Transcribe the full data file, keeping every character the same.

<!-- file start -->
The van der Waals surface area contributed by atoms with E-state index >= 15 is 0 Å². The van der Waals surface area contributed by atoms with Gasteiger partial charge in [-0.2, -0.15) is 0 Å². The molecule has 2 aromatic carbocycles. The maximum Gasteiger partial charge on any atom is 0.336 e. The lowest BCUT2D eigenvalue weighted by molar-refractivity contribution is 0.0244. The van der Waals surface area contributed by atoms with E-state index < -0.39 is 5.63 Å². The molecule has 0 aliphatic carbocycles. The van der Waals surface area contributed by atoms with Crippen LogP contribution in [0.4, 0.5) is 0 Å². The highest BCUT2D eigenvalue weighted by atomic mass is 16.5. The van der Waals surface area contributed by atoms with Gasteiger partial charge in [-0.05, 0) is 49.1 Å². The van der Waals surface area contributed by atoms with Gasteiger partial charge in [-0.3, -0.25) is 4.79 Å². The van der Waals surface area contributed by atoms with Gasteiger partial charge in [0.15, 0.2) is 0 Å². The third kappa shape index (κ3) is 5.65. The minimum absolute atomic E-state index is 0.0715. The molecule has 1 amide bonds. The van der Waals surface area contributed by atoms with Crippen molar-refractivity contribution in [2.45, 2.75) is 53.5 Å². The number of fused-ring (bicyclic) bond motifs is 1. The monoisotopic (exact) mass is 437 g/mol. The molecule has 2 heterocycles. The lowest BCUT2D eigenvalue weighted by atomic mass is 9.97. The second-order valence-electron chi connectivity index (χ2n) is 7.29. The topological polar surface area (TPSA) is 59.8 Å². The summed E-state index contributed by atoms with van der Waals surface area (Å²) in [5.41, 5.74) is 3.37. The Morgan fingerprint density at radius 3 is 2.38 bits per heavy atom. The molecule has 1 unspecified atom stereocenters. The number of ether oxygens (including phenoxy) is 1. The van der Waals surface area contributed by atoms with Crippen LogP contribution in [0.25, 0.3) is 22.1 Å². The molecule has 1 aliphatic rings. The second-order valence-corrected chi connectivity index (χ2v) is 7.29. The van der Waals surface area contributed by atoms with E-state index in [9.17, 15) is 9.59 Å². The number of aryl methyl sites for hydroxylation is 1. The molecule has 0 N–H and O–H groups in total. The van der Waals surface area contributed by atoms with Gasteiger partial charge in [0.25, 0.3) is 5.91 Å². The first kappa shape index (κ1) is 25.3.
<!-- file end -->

The van der Waals surface area contributed by atoms with E-state index >= 15 is 0 Å². The van der Waals surface area contributed by atoms with Gasteiger partial charge in [-0.2, -0.15) is 0 Å². The molecule has 2 aromatic carbocycles. The maximum Gasteiger partial charge on any atom is 0.336 e. The lowest BCUT2D eigenvalue weighted by molar-refractivity contribution is 0.0244. The van der Waals surface area contributed by atoms with E-state index < -0.39 is 5.63 Å². The molecule has 0 aliphatic carbocycles. The van der Waals surface area contributed by atoms with Crippen LogP contribution in [0.4, 0.5) is 0 Å². The highest BCUT2D eigenvalue weighted by atomic mass is 16.5. The van der Waals surface area contributed by atoms with Gasteiger partial charge in [-0.05, 0) is 49.1 Å². The van der Waals surface area contributed by atoms with Gasteiger partial charge in [-0.3, -0.25) is 4.79 Å². The van der Waals surface area contributed by atoms with Gasteiger partial charge in [0.15, 0.2) is 0 Å². The third kappa shape index (κ3) is 5.65. The minimum absolute atomic E-state index is 0.0715. The molecule has 1 amide bonds. The van der Waals surface area contributed by atoms with Crippen molar-refractivity contribution in [2.45, 2.75) is 53.5 Å². The number of fused-ring (bicyclic) bond motifs is 1. The monoisotopic (exact) mass is 437 g/mol. The molecule has 2 heterocycles. The lowest BCUT2D eigenvalue weighted by atomic mass is 9.97. The second-order valence-electron chi connectivity index (χ2n) is 7.29. The topological polar surface area (TPSA) is 59.8 Å². The summed E-state index contributed by atoms with van der Waals surface area (Å²) in [5.41, 5.74) is 3.37. The Morgan fingerprint density at radius 3 is 2.38 bits per heavy atom. The molecule has 1 unspecified atom stereocenters. The number of ether oxygens (including phenoxy) is 1. The van der Waals surface area contributed by atoms with Crippen LogP contribution in [0.25, 0.3) is 22.1 Å². The molecule has 1 aliphatic rings. The second-order valence-corrected chi connectivity index (χ2v) is 7.29. The van der Waals surface area contributed by atoms with E-state index in [9.17, 15) is 9.59 Å². The number of aryl methyl sites for hydroxylation is 1. The molecule has 0 N–H and O–H groups in total. The van der Waals surface area contributed by atoms with Gasteiger partial charge in [0.25, 0.3) is 5.91 Å². The first kappa shape index (κ1) is 25.3.